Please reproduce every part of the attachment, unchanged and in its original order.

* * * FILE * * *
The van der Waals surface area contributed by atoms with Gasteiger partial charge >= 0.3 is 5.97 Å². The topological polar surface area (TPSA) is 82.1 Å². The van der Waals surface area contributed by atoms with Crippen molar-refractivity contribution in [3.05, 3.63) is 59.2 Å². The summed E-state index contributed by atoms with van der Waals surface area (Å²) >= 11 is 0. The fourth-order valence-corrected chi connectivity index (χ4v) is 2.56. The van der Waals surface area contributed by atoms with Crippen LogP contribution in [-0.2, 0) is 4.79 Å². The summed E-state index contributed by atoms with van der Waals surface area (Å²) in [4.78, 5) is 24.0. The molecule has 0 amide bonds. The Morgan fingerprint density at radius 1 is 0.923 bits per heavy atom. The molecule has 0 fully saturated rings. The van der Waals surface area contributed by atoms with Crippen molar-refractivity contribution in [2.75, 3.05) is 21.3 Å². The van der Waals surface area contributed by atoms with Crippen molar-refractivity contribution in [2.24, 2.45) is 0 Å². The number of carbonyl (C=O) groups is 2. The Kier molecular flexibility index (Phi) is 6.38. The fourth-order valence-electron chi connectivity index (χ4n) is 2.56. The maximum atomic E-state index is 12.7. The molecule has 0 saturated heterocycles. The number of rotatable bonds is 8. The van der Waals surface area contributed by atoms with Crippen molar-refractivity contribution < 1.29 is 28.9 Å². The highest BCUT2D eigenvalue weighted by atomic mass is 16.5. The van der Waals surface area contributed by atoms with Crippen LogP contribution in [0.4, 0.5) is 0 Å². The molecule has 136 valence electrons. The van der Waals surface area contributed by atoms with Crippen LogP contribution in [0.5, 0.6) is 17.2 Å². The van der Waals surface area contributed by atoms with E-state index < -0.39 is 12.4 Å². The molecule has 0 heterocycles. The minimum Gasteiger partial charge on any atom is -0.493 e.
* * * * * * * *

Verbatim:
The van der Waals surface area contributed by atoms with Gasteiger partial charge >= 0.3 is 5.97 Å². The topological polar surface area (TPSA) is 82.1 Å². The van der Waals surface area contributed by atoms with Crippen molar-refractivity contribution in [3.05, 3.63) is 59.2 Å². The summed E-state index contributed by atoms with van der Waals surface area (Å²) >= 11 is 0. The fourth-order valence-corrected chi connectivity index (χ4v) is 2.56. The van der Waals surface area contributed by atoms with Crippen LogP contribution in [-0.2, 0) is 4.79 Å². The summed E-state index contributed by atoms with van der Waals surface area (Å²) in [4.78, 5) is 24.0. The molecule has 0 amide bonds. The Morgan fingerprint density at radius 1 is 0.923 bits per heavy atom. The molecule has 0 fully saturated rings. The van der Waals surface area contributed by atoms with Crippen molar-refractivity contribution in [2.75, 3.05) is 21.3 Å². The van der Waals surface area contributed by atoms with Crippen molar-refractivity contribution in [2.24, 2.45) is 0 Å². The number of carbonyl (C=O) groups is 2. The Kier molecular flexibility index (Phi) is 6.38. The fourth-order valence-electron chi connectivity index (χ4n) is 2.56. The maximum atomic E-state index is 12.7. The molecule has 0 saturated heterocycles. The number of rotatable bonds is 8. The van der Waals surface area contributed by atoms with Crippen molar-refractivity contribution < 1.29 is 28.9 Å². The highest BCUT2D eigenvalue weighted by atomic mass is 16.5. The van der Waals surface area contributed by atoms with Crippen LogP contribution in [0.4, 0.5) is 0 Å². The molecule has 136 valence electrons. The van der Waals surface area contributed by atoms with Crippen LogP contribution in [0.5, 0.6) is 17.2 Å². The van der Waals surface area contributed by atoms with E-state index < -0.39 is 12.4 Å². The molecule has 0 heterocycles. The minimum Gasteiger partial charge on any atom is -0.493 e.